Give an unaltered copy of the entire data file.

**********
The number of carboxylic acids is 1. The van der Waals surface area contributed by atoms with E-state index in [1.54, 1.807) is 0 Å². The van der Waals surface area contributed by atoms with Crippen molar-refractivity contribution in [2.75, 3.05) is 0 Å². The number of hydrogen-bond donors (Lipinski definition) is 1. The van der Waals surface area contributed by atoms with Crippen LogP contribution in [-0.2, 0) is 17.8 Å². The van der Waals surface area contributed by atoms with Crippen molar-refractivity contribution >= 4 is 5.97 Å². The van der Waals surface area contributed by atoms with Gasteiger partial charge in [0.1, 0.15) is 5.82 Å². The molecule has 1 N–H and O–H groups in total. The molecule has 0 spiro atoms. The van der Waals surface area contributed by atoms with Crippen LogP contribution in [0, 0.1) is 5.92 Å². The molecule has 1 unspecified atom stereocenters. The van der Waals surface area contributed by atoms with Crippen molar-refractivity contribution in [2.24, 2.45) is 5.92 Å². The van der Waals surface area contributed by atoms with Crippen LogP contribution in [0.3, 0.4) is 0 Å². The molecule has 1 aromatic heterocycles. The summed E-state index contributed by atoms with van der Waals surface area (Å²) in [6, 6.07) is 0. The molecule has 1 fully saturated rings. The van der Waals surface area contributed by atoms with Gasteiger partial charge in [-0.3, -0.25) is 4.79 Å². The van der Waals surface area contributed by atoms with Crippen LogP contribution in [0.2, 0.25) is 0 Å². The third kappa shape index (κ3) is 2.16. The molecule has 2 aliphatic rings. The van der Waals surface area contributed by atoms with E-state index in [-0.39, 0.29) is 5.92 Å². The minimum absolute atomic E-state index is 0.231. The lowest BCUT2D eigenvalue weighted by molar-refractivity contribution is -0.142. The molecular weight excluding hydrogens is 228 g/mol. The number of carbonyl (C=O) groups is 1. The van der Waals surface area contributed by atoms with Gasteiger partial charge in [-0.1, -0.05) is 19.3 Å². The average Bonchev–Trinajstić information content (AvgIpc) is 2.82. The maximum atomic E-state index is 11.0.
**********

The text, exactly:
The number of carboxylic acids is 1. The van der Waals surface area contributed by atoms with E-state index in [1.54, 1.807) is 0 Å². The van der Waals surface area contributed by atoms with Crippen molar-refractivity contribution in [2.75, 3.05) is 0 Å². The number of hydrogen-bond donors (Lipinski definition) is 1. The van der Waals surface area contributed by atoms with Crippen LogP contribution in [-0.2, 0) is 17.8 Å². The van der Waals surface area contributed by atoms with Crippen molar-refractivity contribution >= 4 is 5.97 Å². The van der Waals surface area contributed by atoms with Gasteiger partial charge in [0.1, 0.15) is 5.82 Å². The molecule has 1 N–H and O–H groups in total. The molecule has 0 spiro atoms. The van der Waals surface area contributed by atoms with Crippen LogP contribution in [0, 0.1) is 5.92 Å². The molecule has 1 unspecified atom stereocenters. The van der Waals surface area contributed by atoms with Crippen molar-refractivity contribution in [2.24, 2.45) is 5.92 Å². The van der Waals surface area contributed by atoms with Crippen LogP contribution in [0.3, 0.4) is 0 Å². The molecule has 1 aromatic heterocycles. The summed E-state index contributed by atoms with van der Waals surface area (Å²) in [6, 6.07) is 0. The molecule has 1 fully saturated rings. The van der Waals surface area contributed by atoms with Gasteiger partial charge in [-0.3, -0.25) is 4.79 Å². The van der Waals surface area contributed by atoms with Crippen LogP contribution in [0.2, 0.25) is 0 Å². The third kappa shape index (κ3) is 2.16. The molecule has 2 aliphatic rings. The van der Waals surface area contributed by atoms with E-state index in [-0.39, 0.29) is 5.92 Å². The minimum absolute atomic E-state index is 0.231. The lowest BCUT2D eigenvalue weighted by molar-refractivity contribution is -0.142. The molecular weight excluding hydrogens is 228 g/mol. The number of carbonyl (C=O) groups is 1. The van der Waals surface area contributed by atoms with Gasteiger partial charge in [-0.1, -0.05) is 19.3 Å². The average Bonchev–Trinajstić information content (AvgIpc) is 2.82. The maximum atomic E-state index is 11.0.